Georgia v. McCollum, 505 U.S. 42, 7 (1992)

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Opinion of the Court

on the basis of race. In Edmonson v. Leesville Concrete Co., 500 U. S. 614 (1991), the Court decided that in a civil case, private litigants cannot exercise their peremptory strikes in a racially discriminatory manner.5

In deciding whether the Constitution prohibits criminal defendants from exercising racially discriminatory peremptory challenges, we must answer four questions. First, whether a criminal defendant's exercise of peremptory challenges in a racially discriminatory manner inflicts the harms addressed by Batson. Second, whether the exercise of peremptory challenges by a criminal defendant constitutes state action. Third, whether prosecutors have standing to raise this constitutional challenge. And fourth, whether the constitutional rights of a criminal defendant nonetheless preclude the extension of our precedents to this case.



The majority in Powers recognized that "Batson 'was designed "to serve multiple ends," ' only one of which was to protect individual defendants from discrimination in the selection of jurors." 499 U. S., at 406. As in Powers and Edmonson, the extension of Batson in this context is designed to remedy the harm done to the "dignity of persons" and to the "integrity of the courts." Powers, 499 U. S., at 402.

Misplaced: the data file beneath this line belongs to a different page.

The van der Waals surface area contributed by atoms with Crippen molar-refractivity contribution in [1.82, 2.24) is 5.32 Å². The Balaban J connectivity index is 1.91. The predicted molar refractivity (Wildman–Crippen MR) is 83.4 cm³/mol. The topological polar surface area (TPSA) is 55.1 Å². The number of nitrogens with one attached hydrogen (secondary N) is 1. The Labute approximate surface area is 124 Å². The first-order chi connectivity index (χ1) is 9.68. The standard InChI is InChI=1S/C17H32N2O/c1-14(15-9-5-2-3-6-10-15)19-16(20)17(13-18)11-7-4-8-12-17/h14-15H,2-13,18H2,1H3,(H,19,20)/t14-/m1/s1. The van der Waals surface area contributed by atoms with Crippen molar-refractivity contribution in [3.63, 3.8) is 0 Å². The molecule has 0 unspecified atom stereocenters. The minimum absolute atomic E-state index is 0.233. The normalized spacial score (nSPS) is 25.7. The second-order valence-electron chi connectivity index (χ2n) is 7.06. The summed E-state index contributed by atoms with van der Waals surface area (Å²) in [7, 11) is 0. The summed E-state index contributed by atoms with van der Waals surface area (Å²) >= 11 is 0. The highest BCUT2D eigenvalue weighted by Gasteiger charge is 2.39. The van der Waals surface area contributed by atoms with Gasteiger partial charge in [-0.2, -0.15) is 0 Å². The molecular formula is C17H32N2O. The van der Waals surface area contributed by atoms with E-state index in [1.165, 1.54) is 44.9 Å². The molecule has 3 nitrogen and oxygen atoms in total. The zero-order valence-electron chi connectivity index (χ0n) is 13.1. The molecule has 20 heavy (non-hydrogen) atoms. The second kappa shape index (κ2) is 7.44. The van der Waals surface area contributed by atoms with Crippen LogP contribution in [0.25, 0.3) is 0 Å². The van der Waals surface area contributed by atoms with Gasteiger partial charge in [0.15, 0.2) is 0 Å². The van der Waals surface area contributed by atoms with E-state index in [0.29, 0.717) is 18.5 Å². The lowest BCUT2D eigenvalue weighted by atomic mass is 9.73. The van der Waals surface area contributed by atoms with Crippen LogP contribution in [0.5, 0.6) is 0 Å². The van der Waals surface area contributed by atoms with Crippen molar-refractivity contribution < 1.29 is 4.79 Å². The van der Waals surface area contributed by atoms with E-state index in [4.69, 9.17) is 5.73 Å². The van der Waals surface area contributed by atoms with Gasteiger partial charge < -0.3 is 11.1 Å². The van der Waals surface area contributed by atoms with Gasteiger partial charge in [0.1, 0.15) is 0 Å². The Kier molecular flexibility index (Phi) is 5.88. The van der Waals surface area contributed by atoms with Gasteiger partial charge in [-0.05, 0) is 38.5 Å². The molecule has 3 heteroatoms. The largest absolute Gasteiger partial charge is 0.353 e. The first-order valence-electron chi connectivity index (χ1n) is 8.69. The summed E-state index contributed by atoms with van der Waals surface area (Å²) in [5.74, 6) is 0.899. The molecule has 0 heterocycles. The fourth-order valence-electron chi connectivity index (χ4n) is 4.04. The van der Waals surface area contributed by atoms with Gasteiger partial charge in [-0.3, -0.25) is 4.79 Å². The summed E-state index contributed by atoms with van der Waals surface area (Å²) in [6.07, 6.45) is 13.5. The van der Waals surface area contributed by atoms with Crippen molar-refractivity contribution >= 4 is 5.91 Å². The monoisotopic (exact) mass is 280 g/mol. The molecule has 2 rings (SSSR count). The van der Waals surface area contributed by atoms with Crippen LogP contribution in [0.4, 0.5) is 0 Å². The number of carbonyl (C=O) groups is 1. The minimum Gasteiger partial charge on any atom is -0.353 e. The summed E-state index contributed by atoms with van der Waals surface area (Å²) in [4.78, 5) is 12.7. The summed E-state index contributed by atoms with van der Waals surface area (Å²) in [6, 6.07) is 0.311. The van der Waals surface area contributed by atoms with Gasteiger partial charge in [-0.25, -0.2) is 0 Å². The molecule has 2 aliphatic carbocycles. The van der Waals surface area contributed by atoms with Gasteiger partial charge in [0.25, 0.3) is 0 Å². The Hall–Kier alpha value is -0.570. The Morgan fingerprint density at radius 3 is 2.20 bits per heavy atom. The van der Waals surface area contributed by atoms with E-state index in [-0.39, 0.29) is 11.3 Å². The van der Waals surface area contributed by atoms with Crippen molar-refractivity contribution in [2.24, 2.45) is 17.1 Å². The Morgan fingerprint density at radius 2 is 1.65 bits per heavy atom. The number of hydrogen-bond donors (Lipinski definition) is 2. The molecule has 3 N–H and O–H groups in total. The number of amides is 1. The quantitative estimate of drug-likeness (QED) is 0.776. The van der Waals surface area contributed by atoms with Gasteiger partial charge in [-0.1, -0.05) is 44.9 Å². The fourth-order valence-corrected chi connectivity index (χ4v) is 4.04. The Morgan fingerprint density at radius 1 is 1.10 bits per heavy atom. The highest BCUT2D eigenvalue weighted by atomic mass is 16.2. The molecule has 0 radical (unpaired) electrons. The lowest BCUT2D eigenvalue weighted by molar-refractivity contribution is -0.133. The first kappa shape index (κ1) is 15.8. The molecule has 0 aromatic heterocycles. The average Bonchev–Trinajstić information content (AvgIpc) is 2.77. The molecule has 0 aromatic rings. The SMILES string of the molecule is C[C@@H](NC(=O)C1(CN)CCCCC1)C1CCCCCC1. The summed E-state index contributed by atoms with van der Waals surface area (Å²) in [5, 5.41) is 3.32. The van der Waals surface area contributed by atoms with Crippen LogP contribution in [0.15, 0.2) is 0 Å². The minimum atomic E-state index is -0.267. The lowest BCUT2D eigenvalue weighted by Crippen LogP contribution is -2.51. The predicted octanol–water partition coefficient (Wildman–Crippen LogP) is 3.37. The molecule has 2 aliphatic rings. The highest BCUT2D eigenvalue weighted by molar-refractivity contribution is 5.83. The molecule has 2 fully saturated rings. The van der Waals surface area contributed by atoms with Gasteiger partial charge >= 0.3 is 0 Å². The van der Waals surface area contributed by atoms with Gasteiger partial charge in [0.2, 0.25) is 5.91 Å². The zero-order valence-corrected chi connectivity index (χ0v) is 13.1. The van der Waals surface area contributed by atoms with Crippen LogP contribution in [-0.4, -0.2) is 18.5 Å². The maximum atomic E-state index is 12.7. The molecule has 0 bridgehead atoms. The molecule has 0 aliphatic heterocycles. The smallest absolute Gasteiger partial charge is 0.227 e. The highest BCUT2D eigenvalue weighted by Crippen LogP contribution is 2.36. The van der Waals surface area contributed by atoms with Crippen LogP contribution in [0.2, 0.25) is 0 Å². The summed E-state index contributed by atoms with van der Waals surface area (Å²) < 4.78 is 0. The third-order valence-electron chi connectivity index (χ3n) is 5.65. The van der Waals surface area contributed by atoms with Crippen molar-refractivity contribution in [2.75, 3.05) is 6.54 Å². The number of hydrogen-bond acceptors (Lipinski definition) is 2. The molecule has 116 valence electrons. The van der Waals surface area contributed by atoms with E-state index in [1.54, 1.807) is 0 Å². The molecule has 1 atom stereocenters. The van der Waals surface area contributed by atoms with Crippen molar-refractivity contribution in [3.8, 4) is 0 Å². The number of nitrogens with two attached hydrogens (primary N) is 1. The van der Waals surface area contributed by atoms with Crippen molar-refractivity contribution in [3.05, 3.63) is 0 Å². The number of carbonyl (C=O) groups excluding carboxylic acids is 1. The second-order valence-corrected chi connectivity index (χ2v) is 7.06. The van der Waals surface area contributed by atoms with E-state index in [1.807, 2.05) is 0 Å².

As long ago as Strauder, this Court recognized that denying a person participation in jury service on account of his race unconstitutionally discriminates against the excluded juror. 100 U. S., at 308. See also Batson, 476 U. S., at 87. While "[a]n individual juror does not have a right to sit on any particular petit jury, . . . he or she does possess the right not to be excluded from one on account of race." Powers,

5 In his dissent in Edmonson, Justice Scalia stated that the effect of that decision logically must apply to defendants in criminal prosecutions. 500 U. S., at 644.

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